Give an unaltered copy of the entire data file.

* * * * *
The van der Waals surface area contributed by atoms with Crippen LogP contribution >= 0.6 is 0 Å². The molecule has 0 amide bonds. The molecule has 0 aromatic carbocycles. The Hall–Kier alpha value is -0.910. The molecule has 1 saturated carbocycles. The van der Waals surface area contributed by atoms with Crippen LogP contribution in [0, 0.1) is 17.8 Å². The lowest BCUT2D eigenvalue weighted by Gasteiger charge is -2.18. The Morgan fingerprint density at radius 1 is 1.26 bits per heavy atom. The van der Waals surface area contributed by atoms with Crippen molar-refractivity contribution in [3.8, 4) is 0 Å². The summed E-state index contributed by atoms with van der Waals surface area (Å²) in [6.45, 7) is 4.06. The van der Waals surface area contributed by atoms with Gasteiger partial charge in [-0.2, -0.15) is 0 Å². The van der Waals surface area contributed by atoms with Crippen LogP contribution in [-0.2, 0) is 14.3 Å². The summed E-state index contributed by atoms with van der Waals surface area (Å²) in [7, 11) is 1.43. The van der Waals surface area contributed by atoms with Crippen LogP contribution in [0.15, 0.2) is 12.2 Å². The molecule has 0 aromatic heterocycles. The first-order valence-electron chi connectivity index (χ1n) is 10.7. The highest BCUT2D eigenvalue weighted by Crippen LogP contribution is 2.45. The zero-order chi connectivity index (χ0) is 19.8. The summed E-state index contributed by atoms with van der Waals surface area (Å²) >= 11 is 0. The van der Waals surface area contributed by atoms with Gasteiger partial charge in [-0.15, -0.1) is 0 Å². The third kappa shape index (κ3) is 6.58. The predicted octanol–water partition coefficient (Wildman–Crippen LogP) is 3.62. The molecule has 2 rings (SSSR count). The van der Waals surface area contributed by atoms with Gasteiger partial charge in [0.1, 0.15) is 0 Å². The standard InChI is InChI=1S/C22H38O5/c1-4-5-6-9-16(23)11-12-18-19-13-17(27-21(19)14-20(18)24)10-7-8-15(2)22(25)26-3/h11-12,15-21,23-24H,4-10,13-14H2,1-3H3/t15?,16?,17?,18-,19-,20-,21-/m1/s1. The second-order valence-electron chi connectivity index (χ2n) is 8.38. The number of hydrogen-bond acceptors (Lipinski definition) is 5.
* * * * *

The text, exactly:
The van der Waals surface area contributed by atoms with Crippen LogP contribution >= 0.6 is 0 Å². The molecule has 0 amide bonds. The molecule has 0 aromatic carbocycles. The Hall–Kier alpha value is -0.910. The molecule has 1 saturated carbocycles. The van der Waals surface area contributed by atoms with Crippen LogP contribution in [0, 0.1) is 17.8 Å². The lowest BCUT2D eigenvalue weighted by Gasteiger charge is -2.18. The Morgan fingerprint density at radius 1 is 1.26 bits per heavy atom. The van der Waals surface area contributed by atoms with Crippen molar-refractivity contribution in [3.8, 4) is 0 Å². The summed E-state index contributed by atoms with van der Waals surface area (Å²) in [6.45, 7) is 4.06. The van der Waals surface area contributed by atoms with Gasteiger partial charge in [-0.2, -0.15) is 0 Å². The van der Waals surface area contributed by atoms with Crippen LogP contribution in [-0.2, 0) is 14.3 Å². The summed E-state index contributed by atoms with van der Waals surface area (Å²) in [7, 11) is 1.43. The van der Waals surface area contributed by atoms with Crippen LogP contribution in [0.15, 0.2) is 12.2 Å². The molecule has 0 aromatic heterocycles. The first-order valence-electron chi connectivity index (χ1n) is 10.7. The highest BCUT2D eigenvalue weighted by Crippen LogP contribution is 2.45. The zero-order chi connectivity index (χ0) is 19.8. The summed E-state index contributed by atoms with van der Waals surface area (Å²) >= 11 is 0. The van der Waals surface area contributed by atoms with Gasteiger partial charge in [-0.15, -0.1) is 0 Å². The third kappa shape index (κ3) is 6.58. The predicted octanol–water partition coefficient (Wildman–Crippen LogP) is 3.62. The molecule has 2 rings (SSSR count). The van der Waals surface area contributed by atoms with Gasteiger partial charge in [0.1, 0.15) is 0 Å². The standard InChI is InChI=1S/C22H38O5/c1-4-5-6-9-16(23)11-12-18-19-13-17(27-21(19)14-20(18)24)10-7-8-15(2)22(25)26-3/h11-12,15-21,23-24H,4-10,13-14H2,1-3H3/t15?,16?,17?,18-,19-,20-,21-/m1/s1. The second-order valence-electron chi connectivity index (χ2n) is 8.38. The number of hydrogen-bond acceptors (Lipinski definition) is 5.